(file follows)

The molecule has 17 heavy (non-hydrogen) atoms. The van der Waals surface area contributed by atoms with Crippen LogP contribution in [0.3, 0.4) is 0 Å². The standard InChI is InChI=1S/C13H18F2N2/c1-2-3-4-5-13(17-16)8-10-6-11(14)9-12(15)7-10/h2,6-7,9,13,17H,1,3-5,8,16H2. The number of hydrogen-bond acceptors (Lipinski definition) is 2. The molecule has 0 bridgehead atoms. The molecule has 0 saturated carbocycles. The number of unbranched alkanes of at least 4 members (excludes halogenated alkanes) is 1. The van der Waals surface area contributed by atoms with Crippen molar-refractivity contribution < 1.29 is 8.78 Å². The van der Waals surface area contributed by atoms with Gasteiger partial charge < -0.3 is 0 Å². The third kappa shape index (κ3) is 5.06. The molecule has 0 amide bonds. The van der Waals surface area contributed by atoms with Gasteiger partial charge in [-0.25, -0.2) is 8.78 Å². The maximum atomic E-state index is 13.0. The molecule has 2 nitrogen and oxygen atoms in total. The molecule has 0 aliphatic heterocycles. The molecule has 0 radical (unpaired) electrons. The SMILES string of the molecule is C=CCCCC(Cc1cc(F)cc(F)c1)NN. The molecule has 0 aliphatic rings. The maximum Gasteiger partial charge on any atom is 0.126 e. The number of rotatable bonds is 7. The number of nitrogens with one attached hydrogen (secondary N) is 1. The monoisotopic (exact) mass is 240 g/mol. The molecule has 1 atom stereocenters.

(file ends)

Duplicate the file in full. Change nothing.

The molecule has 17 heavy (non-hydrogen) atoms. The van der Waals surface area contributed by atoms with Crippen LogP contribution in [0.3, 0.4) is 0 Å². The standard InChI is InChI=1S/C13H18F2N2/c1-2-3-4-5-13(17-16)8-10-6-11(14)9-12(15)7-10/h2,6-7,9,13,17H,1,3-5,8,16H2. The number of hydrogen-bond acceptors (Lipinski definition) is 2. The molecule has 0 bridgehead atoms. The molecule has 0 saturated carbocycles. The number of unbranched alkanes of at least 4 members (excludes halogenated alkanes) is 1. The van der Waals surface area contributed by atoms with Crippen molar-refractivity contribution < 1.29 is 8.78 Å². The van der Waals surface area contributed by atoms with Gasteiger partial charge < -0.3 is 0 Å². The third kappa shape index (κ3) is 5.06. The molecule has 0 amide bonds. The van der Waals surface area contributed by atoms with Gasteiger partial charge in [-0.25, -0.2) is 8.78 Å². The maximum atomic E-state index is 13.0. The molecule has 2 nitrogen and oxygen atoms in total. The molecule has 0 aliphatic heterocycles. The molecule has 0 radical (unpaired) electrons. The SMILES string of the molecule is C=CCCCC(Cc1cc(F)cc(F)c1)NN. The molecule has 0 aliphatic rings. The maximum Gasteiger partial charge on any atom is 0.126 e. The number of rotatable bonds is 7. The number of nitrogens with one attached hydrogen (secondary N) is 1. The monoisotopic (exact) mass is 240 g/mol. The molecule has 1 atom stereocenters.